This New Model for Reparations Could Be Transformative
Trio Leads Implementation of a Voluntary Repair Fund Starting With the Biltmore Estate
Devin: Stephanie, what is your superpower?
Stephanie: I feel confident that my superpower is my ability to network and network in a way that is both for good and impactful.
Devin: Kevin, what is your superpower?
Kevin: I think over time, I’ve learned to follow strong, smart women who put things together well.
Devin: Steven. Your superpower?
Steven: I don’t give up on the folks that I’m working with. I take on challenges to be able to get them the help that they need.
These three leaders are working together to create a sustainable model for repairing the impact of over 400 years of systemic and structural disadvantages facing BIPOC communities. Stephanie Swepson-Twitty, Kevin Doyle Jones and Steven Lawrence are developing a model for a voluntary repair fund to support exploited communities.
In Asheville, North Carolina, the Vanderbilts built the Biltmore Estate, an American castle considered the largest mansion in the country. Today, it is a tourist attraction that essentially drives the local economy. Visitors come from around the world.
Not all visitors fully appreciate that following the civil war, a community of African Americans built a community called Shiloh on the property. When the Vanderbilts acquired the property, they moved the entire Shiloh community elsewhere. The community, which still exists in what some continue to call “New Shilo,” has not benefitted directly from the project since.
The idea that Stephanie developed and the trio are working to implement is to assess something resembling a voluntary sales tax in Asheville to fund ongoing support for the Shiloh community.
“The repair fund sprang out of discussions that Kevin and Steven and others of us were having around the reparations challenge that is being faced nationally,” Stephanie explains. “In our conversation, it came to me that the root word of reparations is repair.”
The goal of reparations—to correct the harm of centuries of systemic disadvantages—is one the trio supports. They intend their fund idea to be a small start that can grow to become significant in many communities.
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“There’s not a chance in this world or any other to come that you could write a check to cover 400 hundred years of disassociating a people from an economy or from community in an equitable, inclusive way,” Stephanie says.
Kevin, the founder and CEO of SoCap, noted that the rising, promising entrepreneurs receiving scholarships to the conference were seldom from BIPOC communities. The problem, he saw, was that there was too little capital there to fund entrepreneurs. They can’t raise the friends and family rounds of capital. “Folks like me, when we reach out for friends and family, get money,” Kevin noted. For the past five years, he’s made this issue a top priority.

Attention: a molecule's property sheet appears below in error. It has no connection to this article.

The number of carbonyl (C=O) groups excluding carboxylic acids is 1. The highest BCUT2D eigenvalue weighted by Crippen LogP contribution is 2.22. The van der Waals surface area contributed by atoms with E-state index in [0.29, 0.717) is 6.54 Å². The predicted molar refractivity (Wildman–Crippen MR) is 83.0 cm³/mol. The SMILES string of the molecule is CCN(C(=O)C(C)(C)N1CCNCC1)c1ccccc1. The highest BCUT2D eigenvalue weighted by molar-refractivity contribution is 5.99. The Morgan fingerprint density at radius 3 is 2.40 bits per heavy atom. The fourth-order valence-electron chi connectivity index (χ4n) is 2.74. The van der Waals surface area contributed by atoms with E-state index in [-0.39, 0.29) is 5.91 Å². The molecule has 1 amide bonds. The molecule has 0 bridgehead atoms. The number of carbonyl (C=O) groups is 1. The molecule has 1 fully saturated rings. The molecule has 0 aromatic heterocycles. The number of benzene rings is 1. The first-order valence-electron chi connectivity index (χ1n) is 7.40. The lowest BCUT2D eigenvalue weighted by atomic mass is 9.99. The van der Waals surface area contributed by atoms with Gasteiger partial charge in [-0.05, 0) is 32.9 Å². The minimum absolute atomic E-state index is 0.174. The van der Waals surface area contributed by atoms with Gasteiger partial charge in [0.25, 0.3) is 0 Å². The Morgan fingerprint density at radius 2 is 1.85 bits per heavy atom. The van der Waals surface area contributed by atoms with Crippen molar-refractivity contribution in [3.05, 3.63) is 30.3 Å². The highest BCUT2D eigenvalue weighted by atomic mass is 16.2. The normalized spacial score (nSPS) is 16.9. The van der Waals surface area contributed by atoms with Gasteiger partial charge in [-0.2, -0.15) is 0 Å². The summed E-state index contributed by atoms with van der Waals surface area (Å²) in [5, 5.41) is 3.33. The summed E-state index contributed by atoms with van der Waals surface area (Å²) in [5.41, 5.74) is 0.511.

One of his challenges as a proven, experienced leader is to follow and support. “As an old straight white guy who’s been taught to lead, I’ve learned to follow.”
“Nobody comes up to a young white boy and says, ‘You know, I see a real follower in you, son,’” he adds, to make his point. “We’re acculturated to be the leaders and walk in the room and assume that we’re in charge. So, that’s been the big learning for me, learning to follow.”
Kevin notes that the funds raised will be controlled by the people they are intended to benefit. “It’s community-directed capital. So, it means that you yield power to the powerless, and you take real action on racial reconciliation.”
Stephanie and Steven lead Eagle Market Street Development Corporation Community Equity Fund. Some of the money now comes from Buncombe County, Kevin explains. The county funds the work because it helps job creation.
“Ninety plus percent of black-owned businesses are sole proprietors,” Kevin says. “We said, look, judge us on how many jobs are created by these sole proprietors and with the increase in income and with the increase in revenue.”
It worked. “They can actually say that they’re their $750,000 actually is creating jobs.”
“We’re offering [funds to] small BIPOC businesses who’ve been in operation for three to five years, who are trending in annual revenues at $100,000 or not less than $50,000 and who have the capacity to scale themselves by becoming job creators or gaining a greater share of the market so they can be job creators,” Stephanie explains, suggesting that the new fund could be used similarly.
“It’s going to be really dependent, I think, on the particular local community and what those displacements may have been,” Steven adds.
“The right thing to do is not to just say, ‘Here’s a check. I hope this fixes the last four hundred years.’ That’s not what we’re about, and that’s not what we’re trying to do when we talk about repair,” Steven says.
All three are using their superpowers, networking, following women and not giving up on people to make this plan a reality. This small but scalable pilot could lead the way to transformative impact on communities that have been disadvantaged for centuries. This effort will be worth following in the coming years.